Maybe It’s Afib

Late night thoughts in COVID lockdown

Sometimes my dreams are regular dreams, rhythmic and steady. Sometimes in the night, my hand cups my left breast and I startle awake at the galloping pace that rattles my fingertips, and whatever I’ve been dreaming vanishes. It’s happened so much that I don’t even get up. I simply slow my breathing. I count to six as I inhale and I count to six or eight on exhale. Gradually, I feel my heart rate slow. My breast becomes a metronome again until its flutter is less and less palpable. I hope I don’t die tonight.

The news media has been full of death counts since March. It’s so inescapable that I signed a document stating to not hospitalize me for ARDS of COVID-19, although they were not treating the coagulation complications of COVID at that time, and now they are. So maybe I would choose differently today. I almost always choose life. So many people lament dying alone in these days that it’s a familiar litany, a global sorrow that COVID patients in most cases die in isolation from those who love them. I’ve written of this myself, because of how most people feel. But I must admit I wouldn’t mind dying alone. I think if I had my faculties, being alone might help me pay attention to the business of dying. Still, I hope I don’t die tonight.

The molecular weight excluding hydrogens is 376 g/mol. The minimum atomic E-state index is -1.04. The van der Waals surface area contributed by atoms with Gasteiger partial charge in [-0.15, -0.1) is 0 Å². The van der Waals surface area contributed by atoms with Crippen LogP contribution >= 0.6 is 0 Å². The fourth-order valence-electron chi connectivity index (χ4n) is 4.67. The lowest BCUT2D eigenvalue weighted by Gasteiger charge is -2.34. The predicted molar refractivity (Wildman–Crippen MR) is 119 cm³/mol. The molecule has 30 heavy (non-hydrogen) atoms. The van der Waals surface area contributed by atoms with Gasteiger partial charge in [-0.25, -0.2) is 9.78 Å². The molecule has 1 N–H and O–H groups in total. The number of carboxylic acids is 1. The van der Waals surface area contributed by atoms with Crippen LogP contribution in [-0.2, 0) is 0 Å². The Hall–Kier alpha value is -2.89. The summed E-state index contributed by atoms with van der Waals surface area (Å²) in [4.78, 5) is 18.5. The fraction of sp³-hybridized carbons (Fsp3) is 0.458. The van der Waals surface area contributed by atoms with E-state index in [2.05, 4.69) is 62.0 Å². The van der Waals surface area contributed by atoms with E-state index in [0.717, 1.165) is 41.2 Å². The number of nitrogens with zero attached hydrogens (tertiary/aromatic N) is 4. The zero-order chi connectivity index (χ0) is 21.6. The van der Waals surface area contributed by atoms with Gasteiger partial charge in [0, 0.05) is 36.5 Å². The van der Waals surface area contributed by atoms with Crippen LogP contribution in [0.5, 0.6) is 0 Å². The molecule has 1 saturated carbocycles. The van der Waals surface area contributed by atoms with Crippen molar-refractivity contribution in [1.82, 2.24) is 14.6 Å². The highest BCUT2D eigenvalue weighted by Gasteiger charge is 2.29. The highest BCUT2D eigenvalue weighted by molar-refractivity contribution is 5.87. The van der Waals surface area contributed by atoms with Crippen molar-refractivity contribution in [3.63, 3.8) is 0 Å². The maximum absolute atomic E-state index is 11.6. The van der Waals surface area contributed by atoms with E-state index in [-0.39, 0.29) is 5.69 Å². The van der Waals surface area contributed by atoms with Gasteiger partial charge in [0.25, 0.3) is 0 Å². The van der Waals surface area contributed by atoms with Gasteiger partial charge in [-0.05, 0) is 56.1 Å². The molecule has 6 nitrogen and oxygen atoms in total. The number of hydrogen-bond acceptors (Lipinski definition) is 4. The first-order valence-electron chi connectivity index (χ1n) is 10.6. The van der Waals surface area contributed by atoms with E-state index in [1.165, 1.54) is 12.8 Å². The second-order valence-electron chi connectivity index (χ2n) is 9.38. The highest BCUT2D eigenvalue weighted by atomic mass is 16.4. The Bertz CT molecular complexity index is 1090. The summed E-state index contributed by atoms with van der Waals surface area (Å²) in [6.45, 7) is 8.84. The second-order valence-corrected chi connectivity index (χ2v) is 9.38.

It occurs to me that by the time my book is released, more relatives may have died. I didn’t think of this at all until Aunt Evelyn died in March, and now I learn that Uncle Oscar is in hospice. They are the last remaining close attachments to my parents. They always knew my dad was a tyrant and, without really knowing how it was for us, they wanted to believe it wasn’t so heinous. It would not have been a great revelation to learn what’s in my book, but it might have been painful for them. It is a clear grace to be spared that distress.

We go through our Advance Directives and I see that we are now asked to specify what “quality of life” means to us. I think of Jean-Dominique Bauby and “The Diving Bell and the Butterfly.” Just find one meaningful thing, I think, even if you’re locked-in. So many of the living today struggle to find meaning in lockdown, a lesser imprisonment, yet we flit from project to project, recipe to recipe, Zoom to Zoom. Quality of life must be more than freedom from breathing machines, the ability to recognize family and friends, to think well enough to make everyday decisions, to live without severe pain. We contemplate our death and we cling to life.

I hope I don’t die tonight.